Crunchy or Smooth? Food's Texture May Sway Perception of Calories

WEDNESDAY, April 16, 2014 (HealthDay News) -- Creamy butter or ice cream versus a crunchy granola bar: A new study suggests that the texture of foods influences people's dieting choices.

Too Little Vitamin D May Add to Obesity's Burden

TUESDAY, April 15, 2014 (HealthDay News) -- Severely obese people with vitamin D deficiency may be less mobile than those with normal levels of the vitamin, a new study says.

Less Salt Use Tied to Drop in U.K. Heart Deaths

MONDAY, April 14, 2014 (HealthDay News) -- A drop in salt consumption likely played a big role in a recent large reduction in deaths related to heart disease and stroke in England, a new study suggests.

Men With Eating Disorders Often Ignore Symptoms

TUESDAY, April 8, 2014 (HealthDay News) -- The widely held belief that only women experience eating disorders delays men with these conditions from getting treatment, a new British study says.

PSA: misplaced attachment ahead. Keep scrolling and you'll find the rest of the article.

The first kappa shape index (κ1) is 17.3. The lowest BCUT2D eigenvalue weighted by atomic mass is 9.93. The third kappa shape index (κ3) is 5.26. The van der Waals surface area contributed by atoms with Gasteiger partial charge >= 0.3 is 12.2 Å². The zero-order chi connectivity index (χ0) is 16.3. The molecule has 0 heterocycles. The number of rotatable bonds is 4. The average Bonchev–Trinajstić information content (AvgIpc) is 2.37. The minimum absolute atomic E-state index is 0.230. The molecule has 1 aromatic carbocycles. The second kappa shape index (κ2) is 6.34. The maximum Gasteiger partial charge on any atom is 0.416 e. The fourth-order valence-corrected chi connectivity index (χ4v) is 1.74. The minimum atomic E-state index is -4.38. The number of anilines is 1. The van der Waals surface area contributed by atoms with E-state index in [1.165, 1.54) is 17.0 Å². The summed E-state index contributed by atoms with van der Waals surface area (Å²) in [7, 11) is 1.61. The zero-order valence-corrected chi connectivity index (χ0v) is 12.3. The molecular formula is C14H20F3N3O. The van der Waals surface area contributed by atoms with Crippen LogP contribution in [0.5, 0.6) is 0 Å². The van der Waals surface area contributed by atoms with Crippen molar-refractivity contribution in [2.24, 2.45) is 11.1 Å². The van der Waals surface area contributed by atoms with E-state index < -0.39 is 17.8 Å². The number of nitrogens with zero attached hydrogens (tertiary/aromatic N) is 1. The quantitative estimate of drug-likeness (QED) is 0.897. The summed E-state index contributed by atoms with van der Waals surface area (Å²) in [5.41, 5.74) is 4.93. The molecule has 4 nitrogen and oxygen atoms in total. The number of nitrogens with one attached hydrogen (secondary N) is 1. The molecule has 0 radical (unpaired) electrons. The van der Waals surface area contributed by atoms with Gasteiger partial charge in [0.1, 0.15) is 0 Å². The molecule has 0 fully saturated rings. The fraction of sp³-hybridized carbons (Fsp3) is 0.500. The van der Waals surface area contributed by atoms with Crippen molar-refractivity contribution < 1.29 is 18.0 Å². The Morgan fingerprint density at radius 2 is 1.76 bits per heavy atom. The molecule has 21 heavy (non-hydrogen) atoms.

Exercise, Diet May Help 'Pre-Diabetics' Dodge Heart Disease Death

THURSDAY, April 3, 2014 (HealthDay News) -- For people with high blood sugar at risk of type 2 diabetes, losing weight and exercising may lessen their chances of dying from heart disease or other conditions, a new long-term study suggests.

Health Tip: Avoid Weight Gain During Menopause

(HealthDay News) -- Menopausal women are more prone to weight gain, particularly in the abdominal area, due to the many hormonal changes they face.

Jury Still Out on Benefits of Vitamin D

TUESDAY, April 1, 2014 (HealthDay News) -- Two new reports that analyzed research on vitamin D supplements found there's no reason to get excited yet about any possible health benefits.

Monkeys on Very-Low-Cal Diet Lived Longer, Healthier Lives

TUESDAY, April 1, 2014 (HealthDay News) -- A 25-year study finds that monkeys who consume a very-low-calorie diet live much healthier, longer lives than monkeys who ate what they liked.

Can Diet Soft Drinks Contribute to Heart Trouble in Women?

SATURDAY, March 29, 2014 (HealthDay News) -- Women who are heavy consumers of diet drinks might be more likely to experience heart attacks, dangerous blood clots and other cardiovascular problems than those who rarely or never consume artificially sweetened beverages, according to a large, new study.

Vitamin D Deficiency May Be Linked to Heart Disease

THURSDAY, March 27, 2014 (HealthDay News) -- New research suggests people with lower levels of vitamin D are more likely to suffer from coronary artery disease and to have more severe forms of the illness.